January 4, 1954
ROXY AUTO COMPANY
Appeal, No. 289, Jan. T., 1953, from judgment of Court of Common Pleas No. 2 of Philadelphia County, Dec. T., 1952, No. 892, in case of David Mathers v. Roxy Auto Company. Judgment affirmed.
Edwin Fischer, for appellant.
Sylvan C. Balder, with him Stephen J. Korn and Blanc, Steinberg & Balder, for appellee.
Before Stern, C.j., Stearne, Jones, Bell, Chidsey, Musmanno and Arnold, JJ.
[ 375 Pa. Page 640]
OPINION BY MR. JUSTICE CHIDSEY
Plaintiff, David Mathers, brought suit in assumpsit against the defendant corporation, Roxy Auto Company, to recover damages for breach of an alleged oral agreement by the defendant to purchase liability insurance, which agreement plaintiff claims was entered into about two days prior to the execution of a written
[ 375 Pa. Page 641]
bailment lease covering the purchase by plaintiff of an automobile. About three weeks after the execution of and during the term of the bailment lease, a pedestrian was struck and injured by the automobile while being operated by the plaintiff. The damages claimed by plaintiff in his action against the defendant were averred to have resulted by reason of defendant's alleged failure to procure such liability insurance in that the plaintiff would be compelled to pay whatever damages might be payable by him to the injured pedestrian and as well the expense of defending an action by the latter for the recovery of damages; other consequential damages were alleged.
To plaintiff's complaint defendant filed an answer denying the oral agreement and setting up as new matter the bailment lease which it claimed constituted the entire agreement between he parties. Plaintiff filed a reply admitting the execution of the bailment lease but again alleging the existence and efficacy of the oral agreement. The defendant moved for judgment on the pleadings, assigning as a reason therefor the invalidity of the alleged oral agreement under the parol evidence rule. The court granted the motion and plaintiff appeals from the judgment thereupon entered for the defendant.
Appellant does not contend that the question of applicability of the parol evidence rule can not be raised on a motion for judgment on the pleadings. Nor could he: See O'Brien et al. v. O'Brien, 362 Pa. 66, 66 A.2d 309. His contention is that the oral agreement relied upon is without the parol evidence rule. The bailment lease, of standard form, with all of its provisions contained on one side of a sheet of paper, was attached to and made a part of defendant's answer. It disclosed that the plaintiff purchased from the defendant, a used car dealer, a second-hand Chrysler coupe
[ 375 Pa. Page 642]
for the price of $956.50. Down payment of $445.50 was made at the time of purchase of which $206.50 was paid in cash and the remaining $239.00 was given as a credit for an automobile which plaintiff delivered in trade. In the right-hand column of the bailment lease there was the following provision: "The motor vehicle shall be at Lessee's risk. The holder as creditor of Lessee is authorized to purchase fire, theft and such other insurance in such form and amounts as the holder and Lessee may agree; Lessee hereby assigns to the holder any moneys not in excess of the unpaid balance hereunder which may become payable under such insurance, including return or unearned premiums, and directs any insurance company to make payment direct to the holder to be applied to said unpaid balance and appoints the holder as attorney in fact to indorse any draft. Unexpired premiums received by holder resulting from cancellation of insurance, originally placed at Lessee's expense, shall be credited to any matured unpaid installments.". Opposite this and a number of other provisions, on the left side of the lease, prominently set forth, was a schedule showing a breakdown of the cost of the automobile. Item No. 4 therein was as follows:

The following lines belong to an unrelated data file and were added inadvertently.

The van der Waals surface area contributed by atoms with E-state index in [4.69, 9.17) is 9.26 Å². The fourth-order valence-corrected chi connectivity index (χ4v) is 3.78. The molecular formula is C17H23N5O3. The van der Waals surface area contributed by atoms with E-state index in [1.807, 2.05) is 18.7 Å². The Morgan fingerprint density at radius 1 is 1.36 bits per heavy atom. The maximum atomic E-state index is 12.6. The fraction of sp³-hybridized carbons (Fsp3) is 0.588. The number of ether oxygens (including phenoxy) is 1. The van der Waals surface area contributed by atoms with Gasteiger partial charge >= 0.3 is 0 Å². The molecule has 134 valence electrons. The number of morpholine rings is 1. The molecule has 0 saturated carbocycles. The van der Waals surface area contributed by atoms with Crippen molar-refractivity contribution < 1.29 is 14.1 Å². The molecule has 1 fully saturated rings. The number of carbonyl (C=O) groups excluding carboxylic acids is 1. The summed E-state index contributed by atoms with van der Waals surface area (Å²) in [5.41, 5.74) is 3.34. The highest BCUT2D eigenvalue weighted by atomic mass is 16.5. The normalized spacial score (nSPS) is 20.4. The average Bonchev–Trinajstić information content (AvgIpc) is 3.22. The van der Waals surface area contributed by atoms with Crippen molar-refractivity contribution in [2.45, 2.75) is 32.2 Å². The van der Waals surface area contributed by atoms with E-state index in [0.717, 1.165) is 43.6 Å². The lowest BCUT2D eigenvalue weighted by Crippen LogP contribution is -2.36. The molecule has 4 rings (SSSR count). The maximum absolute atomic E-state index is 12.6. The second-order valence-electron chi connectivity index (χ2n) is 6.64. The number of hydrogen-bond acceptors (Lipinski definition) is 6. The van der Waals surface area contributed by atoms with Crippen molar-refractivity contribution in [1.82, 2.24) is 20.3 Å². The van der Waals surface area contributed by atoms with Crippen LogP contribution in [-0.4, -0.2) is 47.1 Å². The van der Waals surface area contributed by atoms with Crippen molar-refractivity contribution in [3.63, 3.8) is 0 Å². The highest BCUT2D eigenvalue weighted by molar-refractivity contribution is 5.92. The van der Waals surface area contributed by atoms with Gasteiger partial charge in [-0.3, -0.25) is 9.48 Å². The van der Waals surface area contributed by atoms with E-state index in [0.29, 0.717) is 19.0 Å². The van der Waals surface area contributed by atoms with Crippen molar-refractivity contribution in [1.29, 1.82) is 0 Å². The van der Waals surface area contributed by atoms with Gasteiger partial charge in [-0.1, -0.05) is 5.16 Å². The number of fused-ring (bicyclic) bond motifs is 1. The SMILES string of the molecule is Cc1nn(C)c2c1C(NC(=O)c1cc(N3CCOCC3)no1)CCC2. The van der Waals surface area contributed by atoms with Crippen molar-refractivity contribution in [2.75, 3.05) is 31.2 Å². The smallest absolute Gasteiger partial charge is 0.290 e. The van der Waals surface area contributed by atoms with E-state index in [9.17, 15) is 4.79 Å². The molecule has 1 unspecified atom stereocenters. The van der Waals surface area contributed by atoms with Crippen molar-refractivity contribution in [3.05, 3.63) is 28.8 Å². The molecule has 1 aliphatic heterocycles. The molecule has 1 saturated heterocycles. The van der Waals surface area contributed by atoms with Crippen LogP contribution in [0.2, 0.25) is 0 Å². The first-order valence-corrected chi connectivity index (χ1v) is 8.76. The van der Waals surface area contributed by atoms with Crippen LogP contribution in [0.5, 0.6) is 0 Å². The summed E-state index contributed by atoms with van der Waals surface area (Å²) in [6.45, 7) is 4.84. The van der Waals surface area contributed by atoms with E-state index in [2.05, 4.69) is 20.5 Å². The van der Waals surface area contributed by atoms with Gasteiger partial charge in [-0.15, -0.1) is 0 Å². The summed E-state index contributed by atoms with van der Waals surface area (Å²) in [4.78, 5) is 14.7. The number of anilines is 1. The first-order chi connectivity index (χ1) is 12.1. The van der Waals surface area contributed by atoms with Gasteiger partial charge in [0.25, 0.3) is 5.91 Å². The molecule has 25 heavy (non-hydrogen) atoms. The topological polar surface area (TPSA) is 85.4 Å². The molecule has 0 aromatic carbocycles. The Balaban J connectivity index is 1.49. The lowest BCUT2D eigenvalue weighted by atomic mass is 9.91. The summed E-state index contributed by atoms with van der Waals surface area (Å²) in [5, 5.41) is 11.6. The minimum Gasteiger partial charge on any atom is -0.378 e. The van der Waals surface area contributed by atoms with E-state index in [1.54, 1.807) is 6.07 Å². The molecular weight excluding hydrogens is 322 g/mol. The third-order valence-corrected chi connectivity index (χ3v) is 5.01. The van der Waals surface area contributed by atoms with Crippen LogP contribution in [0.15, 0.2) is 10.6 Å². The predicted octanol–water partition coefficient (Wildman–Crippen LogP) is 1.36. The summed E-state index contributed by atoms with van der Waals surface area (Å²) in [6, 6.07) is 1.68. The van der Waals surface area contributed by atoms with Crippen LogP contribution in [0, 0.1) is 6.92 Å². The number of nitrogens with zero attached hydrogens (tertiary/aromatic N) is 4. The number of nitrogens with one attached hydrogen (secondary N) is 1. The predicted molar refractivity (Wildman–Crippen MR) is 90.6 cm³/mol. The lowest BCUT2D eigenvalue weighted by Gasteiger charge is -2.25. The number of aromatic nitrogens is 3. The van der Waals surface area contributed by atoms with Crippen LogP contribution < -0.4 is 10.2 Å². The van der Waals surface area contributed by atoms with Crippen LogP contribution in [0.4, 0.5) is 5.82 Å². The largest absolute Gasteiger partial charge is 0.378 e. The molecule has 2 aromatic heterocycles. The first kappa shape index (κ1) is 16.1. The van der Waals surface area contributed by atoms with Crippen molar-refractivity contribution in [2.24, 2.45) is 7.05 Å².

"4. Insurance Premium Costs $99.00
Description of Insurance Coverage: (check below)
[X] Fire and Broad Form Theft
[X] $50 Deductible Collision
[ ] Combined Additional Coverage
[ ] Towing and Labor Costs (not exceeding $10.00
for any one disablement)
[ ] Limited Personal Accident
[ ] Creditor Group Life
Other Insurance (describe below)
[ 375 Pa. Page 643]
Term of Insurance 18 months after date of (Number of Months) contract.
Amount or Extent of Insurance on Car: Actual Cash Value. Loss payable to Lessor and his assignee as their interest may appear."
At the bottom of the lease it was provided, "No oral agreement, representation or warranty shall be binding.".
As appears thereon, various kinds of insurance were set forth in print with a place to the left of each for designation of the exact insurance coverage. The parties made such designation by the crosses placed in the little boxes provided for this purpose. It is to be noted that no "Other Insurance" was added in the place provided.